The cause of SPD is uncertain, but there is some evidence of links and shared genetic risk between SPD, other cluster A personality disorders (such as schizotypal personality disorder) and schizophrenia. Thus, SPD is considered to be a “schizophrenia-like personality disorder”.[4][14] It is diagnosed by clinical observation, and it can be very difficult to distinguish SPD from other mental disorders (such as autism spectrum disorder, with which it may sometimes overlap).[15][16]

The effectiveness of psychotherapeutic and pharmacological treatments for the disorder have yet to be empirically and systematically investigated. This is largely because people with SPD rarely seek treatment for their condition.[6] Originally, low doses of atypical antipsychotics were also used to treat some symptoms of SPD, but their use is no longer recommended.[17] The substituted amphetamine bupropion may be used to treat associated anhedonia.[7] However, it is not general practice to treat SPD with medications, other than for the short-term treatment of acute co-occurring disorders (e.g. depression).[18] Talk therapies such as cognitive behavioral therapy (CBT) may not be effective, because people with SPD may have a hard time forming a good working relationship with a therapist.[6]

SPD is a poorly studied disorder, and there is little clinical data on SPD because it is rarely encountered in clinical settings. Studies have generally reported a prevalence of less than 1%[4][11] (a few estimates, however, have been as high as 4%).[5] It is more common in males than in females.[11] SPD is linked to negative outcomes, including a significantly compromised quality of life, reduced overall functioning even after 15 years and one of the lowest levels of “life success” of all personality disorders (measured as “status, wealth and successful relationships”).[8][9][10] Bullying is particularly common towards schizoid individuals.[3][19] Suicide may be a running mental theme for schizoid individuals, though they are not likely to actually attempt it.[20] Some symptoms of SPD (e.g. solitary lifestyle and emotional detachment), however, have been stated as general risk factors for serious suicidal behaviour.[21]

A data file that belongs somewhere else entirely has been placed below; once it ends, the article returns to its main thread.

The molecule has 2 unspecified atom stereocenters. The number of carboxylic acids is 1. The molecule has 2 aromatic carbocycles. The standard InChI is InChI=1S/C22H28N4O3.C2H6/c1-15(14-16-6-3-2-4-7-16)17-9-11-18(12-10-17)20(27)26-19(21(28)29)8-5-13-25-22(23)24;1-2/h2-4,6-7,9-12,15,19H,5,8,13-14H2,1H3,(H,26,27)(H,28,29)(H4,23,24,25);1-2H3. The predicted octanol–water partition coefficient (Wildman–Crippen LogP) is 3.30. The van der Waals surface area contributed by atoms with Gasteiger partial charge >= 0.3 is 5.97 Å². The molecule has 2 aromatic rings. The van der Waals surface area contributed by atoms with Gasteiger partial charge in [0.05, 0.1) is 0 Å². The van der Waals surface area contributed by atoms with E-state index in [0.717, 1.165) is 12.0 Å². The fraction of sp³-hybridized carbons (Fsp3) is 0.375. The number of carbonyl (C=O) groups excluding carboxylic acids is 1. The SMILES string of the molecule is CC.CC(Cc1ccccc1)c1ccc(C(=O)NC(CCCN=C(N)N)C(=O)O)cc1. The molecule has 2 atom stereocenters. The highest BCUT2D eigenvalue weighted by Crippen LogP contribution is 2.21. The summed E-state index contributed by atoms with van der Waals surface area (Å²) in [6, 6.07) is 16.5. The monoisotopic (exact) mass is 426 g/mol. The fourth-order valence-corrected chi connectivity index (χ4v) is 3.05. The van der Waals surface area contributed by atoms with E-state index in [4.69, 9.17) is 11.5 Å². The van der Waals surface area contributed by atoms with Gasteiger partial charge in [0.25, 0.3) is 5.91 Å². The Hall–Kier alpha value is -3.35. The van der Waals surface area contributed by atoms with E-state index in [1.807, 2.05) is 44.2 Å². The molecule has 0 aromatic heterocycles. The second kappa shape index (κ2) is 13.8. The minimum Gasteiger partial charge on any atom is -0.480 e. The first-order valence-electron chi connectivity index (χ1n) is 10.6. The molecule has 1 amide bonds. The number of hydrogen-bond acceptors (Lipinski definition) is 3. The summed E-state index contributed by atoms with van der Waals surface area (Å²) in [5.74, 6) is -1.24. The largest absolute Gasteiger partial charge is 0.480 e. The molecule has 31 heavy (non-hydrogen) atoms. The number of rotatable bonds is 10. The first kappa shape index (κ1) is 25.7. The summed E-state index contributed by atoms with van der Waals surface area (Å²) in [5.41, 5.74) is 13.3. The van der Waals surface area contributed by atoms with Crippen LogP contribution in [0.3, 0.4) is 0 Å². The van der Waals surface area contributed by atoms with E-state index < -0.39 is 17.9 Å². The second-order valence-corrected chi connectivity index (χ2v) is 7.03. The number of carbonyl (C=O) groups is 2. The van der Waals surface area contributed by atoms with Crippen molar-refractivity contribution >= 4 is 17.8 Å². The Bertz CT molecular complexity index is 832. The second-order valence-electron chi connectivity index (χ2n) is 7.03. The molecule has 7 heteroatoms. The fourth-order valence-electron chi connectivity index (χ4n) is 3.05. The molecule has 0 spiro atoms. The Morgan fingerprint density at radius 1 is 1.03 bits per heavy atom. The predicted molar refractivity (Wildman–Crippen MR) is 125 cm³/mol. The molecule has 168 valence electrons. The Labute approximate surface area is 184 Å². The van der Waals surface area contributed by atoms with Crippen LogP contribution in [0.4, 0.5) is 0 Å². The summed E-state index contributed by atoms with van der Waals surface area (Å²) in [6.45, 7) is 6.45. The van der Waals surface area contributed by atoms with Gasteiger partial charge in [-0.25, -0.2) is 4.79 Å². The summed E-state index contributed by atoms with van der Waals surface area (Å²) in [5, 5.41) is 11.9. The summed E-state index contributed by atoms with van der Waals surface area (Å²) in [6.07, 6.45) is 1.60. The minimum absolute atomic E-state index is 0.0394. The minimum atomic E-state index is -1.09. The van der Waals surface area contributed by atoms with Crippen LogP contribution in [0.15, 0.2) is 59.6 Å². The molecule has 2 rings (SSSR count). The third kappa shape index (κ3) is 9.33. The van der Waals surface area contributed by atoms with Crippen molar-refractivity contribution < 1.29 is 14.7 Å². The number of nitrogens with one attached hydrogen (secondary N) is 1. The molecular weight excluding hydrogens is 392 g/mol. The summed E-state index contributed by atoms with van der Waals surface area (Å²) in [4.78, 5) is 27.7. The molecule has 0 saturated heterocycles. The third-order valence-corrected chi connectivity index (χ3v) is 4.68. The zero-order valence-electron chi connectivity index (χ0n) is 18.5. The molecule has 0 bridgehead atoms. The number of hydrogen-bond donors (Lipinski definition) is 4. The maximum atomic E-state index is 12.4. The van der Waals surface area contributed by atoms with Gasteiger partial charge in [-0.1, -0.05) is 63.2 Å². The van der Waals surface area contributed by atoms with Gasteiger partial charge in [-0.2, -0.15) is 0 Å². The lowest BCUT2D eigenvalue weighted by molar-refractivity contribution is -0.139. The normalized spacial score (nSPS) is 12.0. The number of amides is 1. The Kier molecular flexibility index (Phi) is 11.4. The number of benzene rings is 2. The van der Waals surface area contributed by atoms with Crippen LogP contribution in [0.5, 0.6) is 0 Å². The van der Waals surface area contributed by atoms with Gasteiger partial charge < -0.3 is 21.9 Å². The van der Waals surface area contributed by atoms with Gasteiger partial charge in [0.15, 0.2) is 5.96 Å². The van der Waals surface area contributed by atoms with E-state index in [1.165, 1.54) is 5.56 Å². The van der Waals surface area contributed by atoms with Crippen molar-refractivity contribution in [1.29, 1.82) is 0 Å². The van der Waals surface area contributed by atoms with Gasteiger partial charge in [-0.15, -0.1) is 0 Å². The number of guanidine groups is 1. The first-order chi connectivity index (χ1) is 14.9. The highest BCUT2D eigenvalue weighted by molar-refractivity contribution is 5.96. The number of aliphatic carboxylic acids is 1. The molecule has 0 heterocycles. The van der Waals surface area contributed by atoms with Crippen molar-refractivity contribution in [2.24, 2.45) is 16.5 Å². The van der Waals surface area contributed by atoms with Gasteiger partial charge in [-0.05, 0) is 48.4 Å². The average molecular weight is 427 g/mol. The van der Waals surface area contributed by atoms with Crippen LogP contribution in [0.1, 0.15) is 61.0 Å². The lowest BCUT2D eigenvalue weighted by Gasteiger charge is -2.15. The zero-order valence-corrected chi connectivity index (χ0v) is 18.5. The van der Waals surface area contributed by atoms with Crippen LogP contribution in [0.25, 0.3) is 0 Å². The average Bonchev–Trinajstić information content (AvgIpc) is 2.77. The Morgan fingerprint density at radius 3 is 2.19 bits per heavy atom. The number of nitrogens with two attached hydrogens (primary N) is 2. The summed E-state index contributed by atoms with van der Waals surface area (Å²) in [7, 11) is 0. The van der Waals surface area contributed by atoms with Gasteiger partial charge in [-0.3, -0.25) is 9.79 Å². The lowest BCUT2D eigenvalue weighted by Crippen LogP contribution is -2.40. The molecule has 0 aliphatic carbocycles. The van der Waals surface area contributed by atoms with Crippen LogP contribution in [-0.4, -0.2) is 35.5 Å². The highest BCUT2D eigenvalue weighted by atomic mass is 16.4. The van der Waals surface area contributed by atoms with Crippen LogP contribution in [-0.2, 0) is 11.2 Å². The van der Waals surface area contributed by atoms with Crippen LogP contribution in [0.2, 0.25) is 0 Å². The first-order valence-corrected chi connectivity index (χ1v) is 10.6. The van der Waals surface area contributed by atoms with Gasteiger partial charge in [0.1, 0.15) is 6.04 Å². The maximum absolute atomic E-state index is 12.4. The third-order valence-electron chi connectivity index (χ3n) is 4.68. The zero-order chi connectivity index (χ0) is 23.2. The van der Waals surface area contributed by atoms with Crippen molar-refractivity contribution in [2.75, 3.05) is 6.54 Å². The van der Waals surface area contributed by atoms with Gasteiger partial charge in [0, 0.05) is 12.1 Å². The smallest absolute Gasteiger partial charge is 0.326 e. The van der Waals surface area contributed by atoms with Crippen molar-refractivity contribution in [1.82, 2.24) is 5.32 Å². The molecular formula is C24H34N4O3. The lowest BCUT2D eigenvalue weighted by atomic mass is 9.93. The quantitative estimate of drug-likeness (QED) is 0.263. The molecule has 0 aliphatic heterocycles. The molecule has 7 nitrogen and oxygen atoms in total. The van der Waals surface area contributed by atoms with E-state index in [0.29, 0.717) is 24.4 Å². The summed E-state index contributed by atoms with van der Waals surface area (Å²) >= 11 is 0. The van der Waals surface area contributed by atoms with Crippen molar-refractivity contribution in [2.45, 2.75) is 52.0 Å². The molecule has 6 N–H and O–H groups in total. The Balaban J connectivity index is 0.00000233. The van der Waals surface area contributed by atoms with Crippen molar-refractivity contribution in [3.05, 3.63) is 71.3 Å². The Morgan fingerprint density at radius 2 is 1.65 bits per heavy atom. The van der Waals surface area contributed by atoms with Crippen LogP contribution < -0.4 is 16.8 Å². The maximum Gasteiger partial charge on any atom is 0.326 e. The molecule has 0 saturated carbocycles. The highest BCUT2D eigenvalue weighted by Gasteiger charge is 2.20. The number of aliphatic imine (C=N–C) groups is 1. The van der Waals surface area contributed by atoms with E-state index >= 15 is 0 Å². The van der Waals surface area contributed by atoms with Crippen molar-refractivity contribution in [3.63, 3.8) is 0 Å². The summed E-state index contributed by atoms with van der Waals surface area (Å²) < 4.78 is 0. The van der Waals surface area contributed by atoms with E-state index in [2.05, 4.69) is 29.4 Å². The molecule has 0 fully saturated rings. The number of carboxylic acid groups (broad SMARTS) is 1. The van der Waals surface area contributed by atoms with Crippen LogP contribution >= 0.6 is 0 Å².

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Sakshi (Witness)

From Wikipedia, the free encyclopedia